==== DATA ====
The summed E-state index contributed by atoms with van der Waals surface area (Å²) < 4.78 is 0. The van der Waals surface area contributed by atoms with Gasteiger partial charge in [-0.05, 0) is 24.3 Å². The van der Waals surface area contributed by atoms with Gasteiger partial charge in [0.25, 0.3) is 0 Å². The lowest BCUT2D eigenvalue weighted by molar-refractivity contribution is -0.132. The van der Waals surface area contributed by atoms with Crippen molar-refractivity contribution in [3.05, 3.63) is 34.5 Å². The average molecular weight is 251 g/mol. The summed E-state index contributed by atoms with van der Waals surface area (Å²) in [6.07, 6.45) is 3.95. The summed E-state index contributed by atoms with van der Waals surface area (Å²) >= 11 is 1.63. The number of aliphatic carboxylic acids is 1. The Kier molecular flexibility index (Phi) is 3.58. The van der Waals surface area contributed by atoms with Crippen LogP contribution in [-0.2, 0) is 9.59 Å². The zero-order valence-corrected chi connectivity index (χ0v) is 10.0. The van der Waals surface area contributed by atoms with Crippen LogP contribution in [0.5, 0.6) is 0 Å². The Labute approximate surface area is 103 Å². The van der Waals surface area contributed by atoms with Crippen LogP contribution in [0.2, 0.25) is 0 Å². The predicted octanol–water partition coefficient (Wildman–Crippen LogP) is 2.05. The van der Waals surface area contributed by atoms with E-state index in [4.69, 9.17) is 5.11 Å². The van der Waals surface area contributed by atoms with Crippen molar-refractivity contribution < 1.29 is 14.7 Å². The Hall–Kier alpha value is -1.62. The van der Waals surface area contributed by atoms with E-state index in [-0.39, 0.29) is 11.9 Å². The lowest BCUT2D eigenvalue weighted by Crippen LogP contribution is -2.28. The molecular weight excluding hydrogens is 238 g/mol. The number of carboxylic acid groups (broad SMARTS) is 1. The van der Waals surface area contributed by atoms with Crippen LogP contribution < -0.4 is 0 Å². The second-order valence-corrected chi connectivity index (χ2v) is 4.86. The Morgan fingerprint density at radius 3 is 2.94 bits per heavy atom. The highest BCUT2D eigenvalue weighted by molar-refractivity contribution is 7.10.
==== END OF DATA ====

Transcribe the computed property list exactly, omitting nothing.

The summed E-state index contributed by atoms with van der Waals surface area (Å²) < 4.78 is 0. The van der Waals surface area contributed by atoms with Gasteiger partial charge in [-0.05, 0) is 24.3 Å². The van der Waals surface area contributed by atoms with Gasteiger partial charge in [0.25, 0.3) is 0 Å². The lowest BCUT2D eigenvalue weighted by molar-refractivity contribution is -0.132. The van der Waals surface area contributed by atoms with Crippen molar-refractivity contribution in [3.05, 3.63) is 34.5 Å². The average molecular weight is 251 g/mol. The summed E-state index contributed by atoms with van der Waals surface area (Å²) in [6.07, 6.45) is 3.95. The summed E-state index contributed by atoms with van der Waals surface area (Å²) >= 11 is 1.63. The number of aliphatic carboxylic acids is 1. The Kier molecular flexibility index (Phi) is 3.58. The van der Waals surface area contributed by atoms with Crippen LogP contribution in [-0.2, 0) is 9.59 Å². The zero-order valence-corrected chi connectivity index (χ0v) is 10.0. The van der Waals surface area contributed by atoms with Crippen LogP contribution in [0.5, 0.6) is 0 Å². The Labute approximate surface area is 103 Å². The van der Waals surface area contributed by atoms with Crippen LogP contribution in [0.2, 0.25) is 0 Å². The predicted octanol–water partition coefficient (Wildman–Crippen LogP) is 2.05. The van der Waals surface area contributed by atoms with E-state index in [4.69, 9.17) is 5.11 Å². The van der Waals surface area contributed by atoms with Crippen molar-refractivity contribution < 1.29 is 14.7 Å². The Hall–Kier alpha value is -1.62. The van der Waals surface area contributed by atoms with E-state index in [-0.39, 0.29) is 11.9 Å². The lowest BCUT2D eigenvalue weighted by Crippen LogP contribution is -2.28. The molecular weight excluding hydrogens is 238 g/mol. The number of carboxylic acid groups (broad SMARTS) is 1. The van der Waals surface area contributed by atoms with Crippen LogP contribution < -0.4 is 0 Å². The second-order valence-corrected chi connectivity index (χ2v) is 4.86. The Morgan fingerprint density at radius 3 is 2.94 bits per heavy atom. The highest BCUT2D eigenvalue weighted by molar-refractivity contribution is 7.10.